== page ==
Teaching assistant Youtube channel

Educational Technology2 Comments

Short instructional videos managed on a networked Youtube channel can be a teacher’s assistant in class as well as promote peer learning


Laura and Travis had the challenge of teaching Illustration to large classes in the Fashion School, where the students had a wide range of pre existing skills and experience with the software. Through an extensive learning design process that included interviewing students, it was decided that a Youtube channel consisting of short, simple to produce instructional videos would effectively serve as a teacher’s assistant in class, to enable more students to learn at their own pace.


Having a large class with extremely wide ranging levels of skill and experience with computer software can be a very challenging teaching environment. The videos serve to supplement the techniques being taught in class. Advanced students to go ahead or start on new topics. Slower students can review and practice. This can be done in class, as well as outside. Youtube was used for its useful features, reliability of service, familiarity to all involved, and connectivity to wider ranging topic areas.


  1. Students were interviewed to understand the situation and to find ranging ideas on how best to offer a solution.
  2. It was decided that video screenrecordings with printable versions was the best format. They needed to be made by the teacher, as simply and quickly as possible, with as authentic style as possible.
  3. A screenrecording method decided on, in this case Quicktime Pro was used because it was the most reliable running alongside the software being demonstrated. It was found that Hangouts on Air could not reliably run on the computer being used when the software being demonstrated was also running.
  4. A Youtube channel was created for each of the teachers participating in the development, and their screenrecordings were loaded to their channels. The videos were edited on Youtube using the Youtube editor, clipping the footage and adding titles, credits and annotations. Detailed titles and descriptions were given to the Youtube videos, and they were added to topical playlists. This was to aid discoverability for the students and the wider teaching and learning network. Transcripts were loaded to the Youtube videos to improve on the automatically generated closed captions.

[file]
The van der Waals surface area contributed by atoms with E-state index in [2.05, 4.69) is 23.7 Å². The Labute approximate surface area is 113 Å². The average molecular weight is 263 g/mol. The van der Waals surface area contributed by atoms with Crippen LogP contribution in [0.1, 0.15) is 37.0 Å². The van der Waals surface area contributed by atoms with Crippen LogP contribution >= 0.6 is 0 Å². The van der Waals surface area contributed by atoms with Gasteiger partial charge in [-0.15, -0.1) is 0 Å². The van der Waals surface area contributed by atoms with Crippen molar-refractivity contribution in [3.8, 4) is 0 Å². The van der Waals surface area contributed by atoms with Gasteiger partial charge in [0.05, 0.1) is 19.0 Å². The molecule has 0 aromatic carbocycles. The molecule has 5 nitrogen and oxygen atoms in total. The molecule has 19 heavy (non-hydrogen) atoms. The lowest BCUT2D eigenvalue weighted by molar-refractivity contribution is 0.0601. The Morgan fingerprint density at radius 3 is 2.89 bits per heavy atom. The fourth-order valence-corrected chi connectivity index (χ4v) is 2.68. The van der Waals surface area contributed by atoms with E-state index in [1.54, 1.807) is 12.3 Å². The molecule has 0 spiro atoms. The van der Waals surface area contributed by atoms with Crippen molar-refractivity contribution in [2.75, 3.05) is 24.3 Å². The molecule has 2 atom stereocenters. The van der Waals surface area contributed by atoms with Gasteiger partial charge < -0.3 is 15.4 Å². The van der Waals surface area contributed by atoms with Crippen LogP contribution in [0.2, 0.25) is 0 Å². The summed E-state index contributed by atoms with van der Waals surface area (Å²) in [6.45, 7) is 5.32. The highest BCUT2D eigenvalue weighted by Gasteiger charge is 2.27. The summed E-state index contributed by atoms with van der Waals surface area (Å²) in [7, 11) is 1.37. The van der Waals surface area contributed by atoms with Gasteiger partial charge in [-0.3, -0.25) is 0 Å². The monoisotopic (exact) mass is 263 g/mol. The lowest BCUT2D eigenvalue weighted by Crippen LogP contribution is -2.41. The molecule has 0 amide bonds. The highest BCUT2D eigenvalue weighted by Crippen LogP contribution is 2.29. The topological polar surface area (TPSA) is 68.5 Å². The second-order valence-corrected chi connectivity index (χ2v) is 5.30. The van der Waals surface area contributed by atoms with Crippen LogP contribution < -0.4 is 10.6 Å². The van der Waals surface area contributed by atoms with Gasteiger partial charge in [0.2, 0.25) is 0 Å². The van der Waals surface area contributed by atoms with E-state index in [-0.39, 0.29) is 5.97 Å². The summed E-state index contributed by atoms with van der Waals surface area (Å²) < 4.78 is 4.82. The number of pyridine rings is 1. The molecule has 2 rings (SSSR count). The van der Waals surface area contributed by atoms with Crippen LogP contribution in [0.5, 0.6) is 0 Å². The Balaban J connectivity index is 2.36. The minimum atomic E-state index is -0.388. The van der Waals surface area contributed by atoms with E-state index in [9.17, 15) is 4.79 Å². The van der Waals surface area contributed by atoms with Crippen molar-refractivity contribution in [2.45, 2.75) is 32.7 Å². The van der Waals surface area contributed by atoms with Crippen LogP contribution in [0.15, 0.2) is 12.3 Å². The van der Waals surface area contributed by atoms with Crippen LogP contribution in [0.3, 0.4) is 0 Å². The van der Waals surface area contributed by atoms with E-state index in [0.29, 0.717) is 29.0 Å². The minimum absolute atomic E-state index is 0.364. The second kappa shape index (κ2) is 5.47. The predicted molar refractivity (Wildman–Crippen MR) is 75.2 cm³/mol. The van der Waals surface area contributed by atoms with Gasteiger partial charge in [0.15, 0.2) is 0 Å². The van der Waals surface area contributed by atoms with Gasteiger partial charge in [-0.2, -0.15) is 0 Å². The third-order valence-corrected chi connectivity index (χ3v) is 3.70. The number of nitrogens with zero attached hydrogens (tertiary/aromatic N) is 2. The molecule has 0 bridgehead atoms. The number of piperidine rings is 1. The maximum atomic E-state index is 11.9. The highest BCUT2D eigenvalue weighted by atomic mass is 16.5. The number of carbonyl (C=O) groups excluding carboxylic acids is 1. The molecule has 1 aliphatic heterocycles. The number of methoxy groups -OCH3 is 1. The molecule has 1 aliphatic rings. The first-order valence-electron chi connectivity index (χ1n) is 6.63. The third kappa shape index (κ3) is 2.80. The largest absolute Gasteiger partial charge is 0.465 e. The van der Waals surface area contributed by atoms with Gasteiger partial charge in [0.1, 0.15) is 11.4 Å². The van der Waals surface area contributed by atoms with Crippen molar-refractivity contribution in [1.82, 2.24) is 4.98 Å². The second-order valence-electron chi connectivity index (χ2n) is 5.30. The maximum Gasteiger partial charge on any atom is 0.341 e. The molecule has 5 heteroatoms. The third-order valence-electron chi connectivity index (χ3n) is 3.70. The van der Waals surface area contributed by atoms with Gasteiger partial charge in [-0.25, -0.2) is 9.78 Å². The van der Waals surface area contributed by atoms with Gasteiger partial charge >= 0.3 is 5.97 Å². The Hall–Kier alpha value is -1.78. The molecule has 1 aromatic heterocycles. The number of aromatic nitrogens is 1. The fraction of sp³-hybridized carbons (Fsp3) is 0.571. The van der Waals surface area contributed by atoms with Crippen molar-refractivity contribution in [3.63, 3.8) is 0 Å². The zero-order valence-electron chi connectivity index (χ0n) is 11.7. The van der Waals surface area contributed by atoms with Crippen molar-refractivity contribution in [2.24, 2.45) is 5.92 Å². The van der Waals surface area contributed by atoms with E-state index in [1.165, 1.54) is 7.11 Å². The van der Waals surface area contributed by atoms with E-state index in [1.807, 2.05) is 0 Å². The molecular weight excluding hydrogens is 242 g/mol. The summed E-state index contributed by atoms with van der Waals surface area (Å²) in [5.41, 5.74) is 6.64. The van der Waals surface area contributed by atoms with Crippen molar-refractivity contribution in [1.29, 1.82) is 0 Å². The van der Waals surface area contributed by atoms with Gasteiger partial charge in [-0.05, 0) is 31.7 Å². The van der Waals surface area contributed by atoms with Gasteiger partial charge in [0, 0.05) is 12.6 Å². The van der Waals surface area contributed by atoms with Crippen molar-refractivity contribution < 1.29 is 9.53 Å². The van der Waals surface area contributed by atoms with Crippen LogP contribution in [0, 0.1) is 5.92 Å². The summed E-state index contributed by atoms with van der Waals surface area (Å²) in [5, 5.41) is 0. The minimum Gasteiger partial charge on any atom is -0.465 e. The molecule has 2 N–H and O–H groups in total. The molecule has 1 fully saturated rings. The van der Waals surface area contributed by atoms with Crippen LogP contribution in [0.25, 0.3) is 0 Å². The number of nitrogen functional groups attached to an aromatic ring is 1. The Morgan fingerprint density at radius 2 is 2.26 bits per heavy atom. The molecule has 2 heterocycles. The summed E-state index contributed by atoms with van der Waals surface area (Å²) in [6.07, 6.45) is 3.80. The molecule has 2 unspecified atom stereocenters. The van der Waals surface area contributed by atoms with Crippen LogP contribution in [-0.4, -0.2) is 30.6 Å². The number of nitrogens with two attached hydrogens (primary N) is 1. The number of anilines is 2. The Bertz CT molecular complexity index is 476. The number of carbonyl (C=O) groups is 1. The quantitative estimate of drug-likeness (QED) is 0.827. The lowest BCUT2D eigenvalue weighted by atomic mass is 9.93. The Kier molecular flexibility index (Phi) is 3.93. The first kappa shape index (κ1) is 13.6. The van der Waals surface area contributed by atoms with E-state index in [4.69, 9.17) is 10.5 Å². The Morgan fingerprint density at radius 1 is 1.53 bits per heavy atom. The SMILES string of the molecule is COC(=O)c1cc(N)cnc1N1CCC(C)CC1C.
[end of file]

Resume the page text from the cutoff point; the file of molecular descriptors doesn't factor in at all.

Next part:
5. Print ready PDFs were created using Google Slides, to support the videos for the students who were very new to the technique being demonstrated. For more on this method, see “HoA and #Google-Slides to create multi format instructions”



Laura Holmes-Brown – teaching academic

Travis Hart – teaching academic

Leigh Blackall – educational developer


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Laura Holmes-Brown
Laura Holmes-Brown
4 years ago

Hi Leigh, Just on update on the videos we made last year. My new students responded to the YouTube channel in a really positive manner and were excited to have access to demonstrations and techniques specific to their learning outside class time. This week we start drawing garment blocks… this is really where the videos we made start off, so it will be interesting to see if and how they use them. Some of the students who completed the course last year are also accessing the channel for revision. It’s especially good for the students who are slower with their… Read more »